Porsche Drives Cloud Philosophy Into Consumer Marketing With Porsche-As-A-Service

(Note: After an award-winning career in the media business covering the tech industry, Bob Evans was VP of Strategic Communications at SAP in 2011, and Chief Communications Officer at Oracle from 2012 to 2016. He now runs his own firm, Evans Strategic Communications LLC.)

While it’s been a heckuva long time since the enterprise-tech industry sparked innovations that then jumped into the consumer world, luxury-car maker Porsche is revving up a totally new business model based on the cloud-computing paradigm: Porsche as a Service.

With its new Porsche Passport service, the high-end car maker is looking to do for auto consumers precisely what cloud computing is doing for businesses: unbundle the gritty and unglamorous busy-work and maintenance from the high-value and essential experience. 

The app-driven Porsche Passport idea lets consumers pay a flat monthly fee—ranging from $2,000 to $3,000—and thereby gain unlimited access either to a handful of Porsche vehicles for the $2,000 fee or to the entire Porsche fleet for the $3,000 monthly rate.

Now, to be precise, Porsche’s new service isn’t technically called “Porsche-as-a-Service”—hey, the world hasn’t gone totally cloud-crazy just yet—and I guess if you want to get all picky about it, they don’t really every use the “PaaS” terminology, either. 

But—there’s no doubt whatsoever that the cloud-computing business model and value proposition that are sweeping the corporate world are fused deeply into the new Porsche Passport approach. Take a look at these excerpts from the Porsche press release announcing the new service:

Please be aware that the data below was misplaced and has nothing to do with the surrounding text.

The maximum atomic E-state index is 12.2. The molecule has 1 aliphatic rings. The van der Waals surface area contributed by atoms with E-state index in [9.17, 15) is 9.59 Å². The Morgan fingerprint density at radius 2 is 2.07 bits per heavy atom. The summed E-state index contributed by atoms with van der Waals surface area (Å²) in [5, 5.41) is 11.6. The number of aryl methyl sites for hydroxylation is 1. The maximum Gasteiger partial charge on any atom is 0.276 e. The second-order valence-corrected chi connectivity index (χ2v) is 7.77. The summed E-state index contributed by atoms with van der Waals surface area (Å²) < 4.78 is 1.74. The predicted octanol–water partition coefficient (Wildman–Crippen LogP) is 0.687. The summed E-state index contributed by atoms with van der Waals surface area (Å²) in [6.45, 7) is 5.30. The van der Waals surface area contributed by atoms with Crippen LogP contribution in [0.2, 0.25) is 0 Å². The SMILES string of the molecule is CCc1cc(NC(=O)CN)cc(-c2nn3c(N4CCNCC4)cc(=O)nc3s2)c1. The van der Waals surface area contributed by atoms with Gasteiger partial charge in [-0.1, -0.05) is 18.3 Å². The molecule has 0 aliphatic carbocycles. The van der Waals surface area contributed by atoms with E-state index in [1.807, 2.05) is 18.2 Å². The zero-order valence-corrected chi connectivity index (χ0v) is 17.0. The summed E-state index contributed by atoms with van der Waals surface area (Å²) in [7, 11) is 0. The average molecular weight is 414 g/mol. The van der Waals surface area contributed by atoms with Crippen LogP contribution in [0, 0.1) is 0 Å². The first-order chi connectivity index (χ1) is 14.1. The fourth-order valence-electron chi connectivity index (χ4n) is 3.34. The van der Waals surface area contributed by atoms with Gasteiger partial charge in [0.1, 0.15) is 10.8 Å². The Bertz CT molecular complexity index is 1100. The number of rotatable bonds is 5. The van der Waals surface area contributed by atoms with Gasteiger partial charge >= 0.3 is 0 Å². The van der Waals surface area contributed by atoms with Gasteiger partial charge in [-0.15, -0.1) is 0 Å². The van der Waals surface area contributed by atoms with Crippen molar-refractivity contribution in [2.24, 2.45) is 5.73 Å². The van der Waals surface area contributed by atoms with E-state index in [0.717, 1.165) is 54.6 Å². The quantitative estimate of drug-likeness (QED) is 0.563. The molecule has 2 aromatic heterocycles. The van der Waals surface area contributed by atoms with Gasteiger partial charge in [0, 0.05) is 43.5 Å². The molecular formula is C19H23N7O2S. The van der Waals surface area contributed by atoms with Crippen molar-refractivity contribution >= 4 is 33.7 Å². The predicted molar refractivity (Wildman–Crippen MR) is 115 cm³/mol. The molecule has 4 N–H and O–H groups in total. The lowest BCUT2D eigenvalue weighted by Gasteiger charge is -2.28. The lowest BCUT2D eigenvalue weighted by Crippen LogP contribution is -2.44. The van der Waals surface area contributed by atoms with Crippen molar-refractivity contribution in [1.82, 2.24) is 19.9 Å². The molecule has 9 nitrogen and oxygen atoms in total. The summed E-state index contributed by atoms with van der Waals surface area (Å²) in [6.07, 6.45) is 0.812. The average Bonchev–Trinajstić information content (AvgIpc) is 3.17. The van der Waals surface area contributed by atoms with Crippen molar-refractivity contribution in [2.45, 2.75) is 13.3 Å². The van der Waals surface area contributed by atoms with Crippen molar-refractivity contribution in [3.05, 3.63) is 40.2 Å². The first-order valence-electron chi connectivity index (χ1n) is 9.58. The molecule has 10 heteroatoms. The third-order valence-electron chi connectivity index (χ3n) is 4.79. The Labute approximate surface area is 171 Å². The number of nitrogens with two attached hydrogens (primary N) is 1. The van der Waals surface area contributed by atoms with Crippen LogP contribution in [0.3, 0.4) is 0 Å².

• “This month-to-month subscription program offers frequent vehicle exchanges, unrestricted mileage, and on-demand access for up to 22 different Porsche models.”
  • “With Porsche Passport, we now offer our customers a simple and flexible driving solution at their fingertips.”
  • “Membership plans include vehicle tax and registration, insurance, and maintenance, as well as detailing, for the fixed monthly fee.”
  • “Once approved, the vehicle will be delivered to the member’s requested location in metro Atlanta beginning November 2017. Users can schedule same day or future vehicle exchanges through the Porsche Passport app.”

Now I don’t know about you—and I mean no disrespect to the wonderful people in the car-insurance and car-maintenance businesses or (most of) those good folks populating Department of Motor Vehicles offices around the country—but if I never again had to deal with any of those folks, and my sole experience with my car was being behind the wheel, then the quality of that experience would soar.

And that, says Porsche, is precisely the goal of its new service, which a company executive said is inextricably fused into Porsche’s long-term strategy.

“Our Strategy 2025 vision is to be the most aspirational brand in a new era of mobility and consumer expectations. Catering to customers’ desire to experience our sports cars in new ways is a part of our core strategy,” said Porsche Cars North America president and CEO Klaus Zellmer in the company press release cited above.

It’s interesting to note that as committed as Porsche seems to be about becoming “the most aspirational brand in a new era of mobility and consumer expectations,” the technology behind the new Passport service is from an outside company.

Clutch Technologies will manage customer interaction as well as the end-to-end service delivery for Porsche Passport,” the company said.

Evangelizing its possible role as a disruptive force in the car-experience business, Clutch proclaims at the top of its website that “Subscription is the future of automotive.”

As businesses jump to the cloud to accelerate innovation and engage more intimately with customers, my Cloud Wars series analyze the major cloud vendors from the perspective of business customers.

Source: Forbes


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